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Songbird Study Offers Insights into Huntington’s Disease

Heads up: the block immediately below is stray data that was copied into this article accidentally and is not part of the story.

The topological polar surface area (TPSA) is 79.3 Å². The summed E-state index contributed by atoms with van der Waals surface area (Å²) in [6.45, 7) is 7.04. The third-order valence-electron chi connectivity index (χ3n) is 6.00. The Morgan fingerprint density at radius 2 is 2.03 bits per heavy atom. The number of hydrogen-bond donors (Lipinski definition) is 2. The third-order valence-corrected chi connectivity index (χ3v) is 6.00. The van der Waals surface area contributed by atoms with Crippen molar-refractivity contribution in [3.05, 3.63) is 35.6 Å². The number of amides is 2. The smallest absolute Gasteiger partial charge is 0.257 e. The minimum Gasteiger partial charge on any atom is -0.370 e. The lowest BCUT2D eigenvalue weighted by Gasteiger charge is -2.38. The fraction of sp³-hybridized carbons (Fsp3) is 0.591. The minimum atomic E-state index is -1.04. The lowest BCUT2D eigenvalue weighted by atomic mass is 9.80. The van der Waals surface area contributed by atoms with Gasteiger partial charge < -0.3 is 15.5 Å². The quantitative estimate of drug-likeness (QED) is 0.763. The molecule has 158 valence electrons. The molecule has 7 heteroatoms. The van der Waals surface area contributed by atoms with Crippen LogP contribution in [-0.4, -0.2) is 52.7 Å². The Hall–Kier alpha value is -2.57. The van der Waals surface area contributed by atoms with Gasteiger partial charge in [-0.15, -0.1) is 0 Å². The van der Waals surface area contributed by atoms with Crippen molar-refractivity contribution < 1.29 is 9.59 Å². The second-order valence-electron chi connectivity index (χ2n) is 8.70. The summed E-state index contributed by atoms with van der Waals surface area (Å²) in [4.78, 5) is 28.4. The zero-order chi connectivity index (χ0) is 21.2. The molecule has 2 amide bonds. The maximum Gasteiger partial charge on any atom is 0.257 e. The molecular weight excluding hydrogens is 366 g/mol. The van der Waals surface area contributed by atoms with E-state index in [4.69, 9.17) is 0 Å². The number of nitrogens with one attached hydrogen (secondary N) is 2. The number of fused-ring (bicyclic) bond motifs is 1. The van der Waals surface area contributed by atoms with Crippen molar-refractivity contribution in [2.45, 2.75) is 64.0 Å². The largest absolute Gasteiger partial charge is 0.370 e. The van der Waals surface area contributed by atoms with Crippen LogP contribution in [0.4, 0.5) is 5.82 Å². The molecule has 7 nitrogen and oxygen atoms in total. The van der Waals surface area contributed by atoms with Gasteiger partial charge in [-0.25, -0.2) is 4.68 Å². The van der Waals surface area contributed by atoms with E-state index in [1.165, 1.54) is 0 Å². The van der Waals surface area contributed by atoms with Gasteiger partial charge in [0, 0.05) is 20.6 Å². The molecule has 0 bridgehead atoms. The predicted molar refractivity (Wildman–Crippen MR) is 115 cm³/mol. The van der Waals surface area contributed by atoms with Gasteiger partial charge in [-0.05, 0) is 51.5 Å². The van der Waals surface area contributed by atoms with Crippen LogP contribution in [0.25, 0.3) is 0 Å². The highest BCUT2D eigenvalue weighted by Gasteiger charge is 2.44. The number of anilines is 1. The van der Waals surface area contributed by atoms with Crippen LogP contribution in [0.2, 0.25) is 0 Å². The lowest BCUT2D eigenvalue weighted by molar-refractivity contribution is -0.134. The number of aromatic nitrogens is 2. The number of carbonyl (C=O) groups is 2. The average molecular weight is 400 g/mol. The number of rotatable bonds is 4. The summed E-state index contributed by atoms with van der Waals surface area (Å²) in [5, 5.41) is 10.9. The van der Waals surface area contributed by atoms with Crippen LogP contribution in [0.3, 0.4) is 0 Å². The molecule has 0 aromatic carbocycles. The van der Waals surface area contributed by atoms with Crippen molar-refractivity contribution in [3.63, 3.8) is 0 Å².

Although Huntington's disease is caused by mutations in a single gene, understanding how it ravages the brain and body has been anything but simple. A new study by Duke University scientists parses the role of the Huntington's disease gene in an area of the brain responsible for complex, sequential movements like those used to talk to a friend, play the violin, or swing a golf club. Described on March 7, 2016 in PNAS, the findings not only give a clearer view of how the genetic mutation that causes Huntington's disease alters brain and behavior, they may also offer a new therapeutic target for treatment. "These new results make a direct link between the genetic mutation, the insults that mutation causes to brain structure and function, and the behavioral pathology," said Richard Mooney, Ph.D., the George Barth Geller Professor of Neurobiology in the Duke School of Medicine. The PNAS article is titled “Focal Expression of Mutant Huntingtin in the Songbird Basal Ganglia Disrupts Corticobasal Ganglia Networks and Vocal Sequences.” Last year, researchers at the Rockefeller University in New York described a genetically altered songbird that shows an array of symptoms reminiscent of Huntington's disease, such as tremor, body stiffness and difficulties vocalizing. The songbird is ideal for studying Huntington's disease, Dr. Mooney said, because of the way evolution has enhanced the regions of its brain that are important in learning and singing songs. A song is produced by a string of precise movements of the vocal and respiratory muscles. Because each bird normally sings the same way every time, researchers can easily measure and detect subtle changes to the birds' movements caused by a faulty gene. The Rockefeller group expressed the mutated gene throughout the entire brain and body of the songbird, affecting many behaviors.

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